In defense of trooper
While I can say that I was not shocked at a March 2 letter by Cynthia Hirst and her venom towards Trooper Shawn Whalen, I do pray that neither she, nor any of her loved ones ever need a quick response from the Maine State Police or any emergency service that may require the responder to make a U-turn or any other maneuver that she may classify as a “dumb stunt.”
I’m just guessing here that the writer in her miles of travel has never had a close call by something she may have done. By all accounts this was a traffic accident, something none of us are immune to.
Most fortunately, Eric Rosten was not seriously injured, K-9 Bailey was not injured and Trooper Whalen’s injuries were not life-threatening.
The trooper’s vision may have been obstructed by the K-9 cage, but one thing is certain: he does not deserve to be treated by anyone in such a vile manner. While the writer states she feels sorry, she doesn’t realize the trooper’s family is capable of reading a newspaper.
Sadly, this is yet another example of how cold we’ve become, that instead of wishing someone who protects us day and night well, we choose to attack him for something that can happen to us all. I pray both the driver and Whalen make a full recovery and am thankful K-9 Bailey was not hurt.
This letter is in response to the March 4 blog post by Diane Atwood about Andy Loman of Augusta needing a kidney donation. I would like to encourage people interested in being a living kidney donor to go for it. It could be a wonderful gift you could give someone — especially Loman.
The story mentioned Roxanne Taylor, the living donor transplant coordinator at Maine Medical Center in Portland. She is a wonderful resource to get information from.
She was my coordinator when I decided to seek out information to be a kidney donor for my brother who lives in Mexico, Maine. He was very ill with polycystic kidney disease.
One of my sisters and I started the long evaluation process to see if one of us could be a donor. I just happened to be a better match, so, on Dec. 14, 2010, my brother and I underwent surgery at Maine Medical Center in Portland.
I was 62-years-old. Imagine that. We both received excellent care and followup.
After about a year, my brother was back to work and feeling so much better. I was back to work full-time in six weeks.
I don’t even realize that I now only have one kidney. I don’t feel any different than I did before I donated one.
I knew it was the right thing to do. I am a woman of faith and believe with my whole heart that God chose me for this purpose, and I am grateful that I could do this for my brother.
I pray that Loman receives a living kidney donor soon, and I wish him good luck and better health.
Join our anniversary
On March 19, 2003, the United States invaded Iraq. A group of Aroostook County people, who opposed the war and its cost and waste in lives and resources, immediately began a weekly protest on the Aroostook River Bridge in Presque Isle, part of the “Bridges for Peace” movement.
March 17 will mark the end of 10 years of war protests on the bridge. Rain, shine or snow, a group has been there to exercise its right to speak out against government folly.
Through declarations of victory, increasing body counts, surges and other policy fiascoes, the group on the bridge has been a consistent voice against the folly of war.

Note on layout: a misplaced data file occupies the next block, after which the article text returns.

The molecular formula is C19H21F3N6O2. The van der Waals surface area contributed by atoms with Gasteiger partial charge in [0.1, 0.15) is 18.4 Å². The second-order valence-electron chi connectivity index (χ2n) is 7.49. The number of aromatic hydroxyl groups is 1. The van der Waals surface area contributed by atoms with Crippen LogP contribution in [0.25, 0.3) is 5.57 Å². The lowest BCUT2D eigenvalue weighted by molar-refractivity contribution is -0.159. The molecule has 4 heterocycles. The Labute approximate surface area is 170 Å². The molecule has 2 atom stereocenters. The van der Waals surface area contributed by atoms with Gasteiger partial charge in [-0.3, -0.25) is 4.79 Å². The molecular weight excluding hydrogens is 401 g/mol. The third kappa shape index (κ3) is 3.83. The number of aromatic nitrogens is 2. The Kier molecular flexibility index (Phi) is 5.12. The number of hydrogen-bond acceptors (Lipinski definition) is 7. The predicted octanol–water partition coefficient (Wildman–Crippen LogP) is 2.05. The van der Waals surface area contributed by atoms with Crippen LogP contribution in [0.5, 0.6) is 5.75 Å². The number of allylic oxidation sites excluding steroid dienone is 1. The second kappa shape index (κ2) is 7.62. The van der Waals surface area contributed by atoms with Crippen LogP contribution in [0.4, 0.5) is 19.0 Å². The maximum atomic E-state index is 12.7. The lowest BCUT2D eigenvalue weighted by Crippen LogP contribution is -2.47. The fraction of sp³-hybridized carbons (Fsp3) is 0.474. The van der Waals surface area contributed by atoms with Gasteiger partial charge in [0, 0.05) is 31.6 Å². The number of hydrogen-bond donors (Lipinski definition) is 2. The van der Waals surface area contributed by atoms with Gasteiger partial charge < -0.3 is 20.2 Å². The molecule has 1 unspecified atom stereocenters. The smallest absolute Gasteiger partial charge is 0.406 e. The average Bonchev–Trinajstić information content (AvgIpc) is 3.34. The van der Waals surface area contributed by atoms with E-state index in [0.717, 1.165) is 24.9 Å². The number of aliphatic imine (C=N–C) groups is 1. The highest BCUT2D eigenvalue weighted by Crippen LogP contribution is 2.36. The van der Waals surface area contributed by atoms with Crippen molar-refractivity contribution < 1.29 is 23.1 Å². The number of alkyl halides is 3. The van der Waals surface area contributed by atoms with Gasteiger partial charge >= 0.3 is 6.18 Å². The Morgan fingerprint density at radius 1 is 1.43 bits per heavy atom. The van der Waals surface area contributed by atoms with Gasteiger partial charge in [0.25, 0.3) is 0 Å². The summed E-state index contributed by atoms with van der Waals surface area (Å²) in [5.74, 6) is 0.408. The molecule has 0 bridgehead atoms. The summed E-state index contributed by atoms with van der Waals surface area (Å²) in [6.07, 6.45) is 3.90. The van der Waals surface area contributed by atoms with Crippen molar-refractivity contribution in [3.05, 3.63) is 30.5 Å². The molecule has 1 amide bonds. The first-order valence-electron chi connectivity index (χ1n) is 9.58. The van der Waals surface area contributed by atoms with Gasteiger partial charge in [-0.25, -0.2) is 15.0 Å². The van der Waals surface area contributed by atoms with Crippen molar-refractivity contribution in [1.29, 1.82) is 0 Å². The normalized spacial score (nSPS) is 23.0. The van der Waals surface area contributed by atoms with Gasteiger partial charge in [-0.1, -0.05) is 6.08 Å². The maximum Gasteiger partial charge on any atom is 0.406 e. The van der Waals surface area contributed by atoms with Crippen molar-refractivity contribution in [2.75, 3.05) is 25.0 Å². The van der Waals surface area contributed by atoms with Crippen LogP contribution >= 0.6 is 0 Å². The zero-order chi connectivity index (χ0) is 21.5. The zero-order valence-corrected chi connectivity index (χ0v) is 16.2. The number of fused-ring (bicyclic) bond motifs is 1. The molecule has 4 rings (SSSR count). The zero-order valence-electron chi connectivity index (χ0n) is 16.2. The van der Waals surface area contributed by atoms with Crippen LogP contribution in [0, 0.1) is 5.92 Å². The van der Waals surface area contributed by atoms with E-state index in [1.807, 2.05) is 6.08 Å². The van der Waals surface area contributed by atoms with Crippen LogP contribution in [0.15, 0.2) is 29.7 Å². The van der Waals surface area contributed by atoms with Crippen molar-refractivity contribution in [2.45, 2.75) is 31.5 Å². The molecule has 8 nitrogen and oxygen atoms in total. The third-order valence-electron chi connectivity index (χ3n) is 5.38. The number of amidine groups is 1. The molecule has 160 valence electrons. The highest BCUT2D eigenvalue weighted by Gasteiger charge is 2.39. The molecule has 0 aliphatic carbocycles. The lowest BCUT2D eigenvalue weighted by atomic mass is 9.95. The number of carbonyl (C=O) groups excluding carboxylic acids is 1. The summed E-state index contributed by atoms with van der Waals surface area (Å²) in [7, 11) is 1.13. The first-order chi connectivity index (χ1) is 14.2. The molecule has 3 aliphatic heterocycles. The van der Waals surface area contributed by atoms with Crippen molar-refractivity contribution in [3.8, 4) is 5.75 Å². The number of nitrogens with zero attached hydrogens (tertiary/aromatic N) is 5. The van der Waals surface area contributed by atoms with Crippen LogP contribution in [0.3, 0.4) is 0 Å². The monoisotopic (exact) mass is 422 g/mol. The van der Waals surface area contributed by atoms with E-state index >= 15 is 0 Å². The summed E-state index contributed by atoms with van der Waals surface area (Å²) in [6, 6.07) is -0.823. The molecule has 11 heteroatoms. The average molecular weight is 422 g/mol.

Consider the costs which are available at costofwar.org.
These figures are for the U.S. only: 6,616 killed in combat; 106,000 wounded, injured or sick; $3.5 trillion spent, including projected benefits to disabled and other veterans; 745,000 veteran disability claims filed.
And what has the U.S. gained for all this loss? What has anyone gained? These costs will continue for many decades in caring for soldiers physically and psychologically wounded by these wars.
We do not celebrate our 10 years on the bridge, but we do honor the commitment to peace and nonviolence of the many who have participated in the protests over the last 10 years.
We invite people to join us on March 17, from noon to 1 p.m., on the Aroostook River Bridge in Presque Isle, to mark the anniversary of this bridge for peace.
Opportunity for America
The March 6 BDN article “Chavez’s Venezuela: A castle made of sand?” appears to portray the situation in Venezuela following the death of Hugo Chavez as the inevitable tide, with the U.S.
intervention, both overt and covert, rushing in and sweeping away everything he had built, like a castle made of sand.
The author writes that “the death of the Latin American martyr represent[s] an opportunity for the U.S. to return to the region,” and “the United States and the international system were also prepared to tackle the issue of the left in Latin America once Castro left this world.”
He goes on to write of “increasing U.S. support for the opposition movements” in the coming election in 30 days, of “fragile democratic institutions that will not guarantee a smooth
transition of power to whoever is elected” and that “the eyes of the world focus on the eminent instability that will engulf this rich oil producing nation.”
The writer depicts that the U.S. appears to see this situation in Latin America as a plum, ripe for the picking.
Eliot J Chandler
Twice this year, President Barack Obama has pledged to make climate change a priority. This was clear when he nominated Gina McCarthy to the post of Environmental Protection Agency Administrator. This is important, because she has been a champion for clean air and water during her time with the EPA.
Climate change is real, and it is negatively impacting both public health and the economy. A poll conducted by the Natural Resources Defense Council and Environment America, following the state of the union address, shows that 65 percent of Americans believe climate change is a serious problem.
I urge Sens. Susan Collins and Angus King to support the nomination of McCarthy.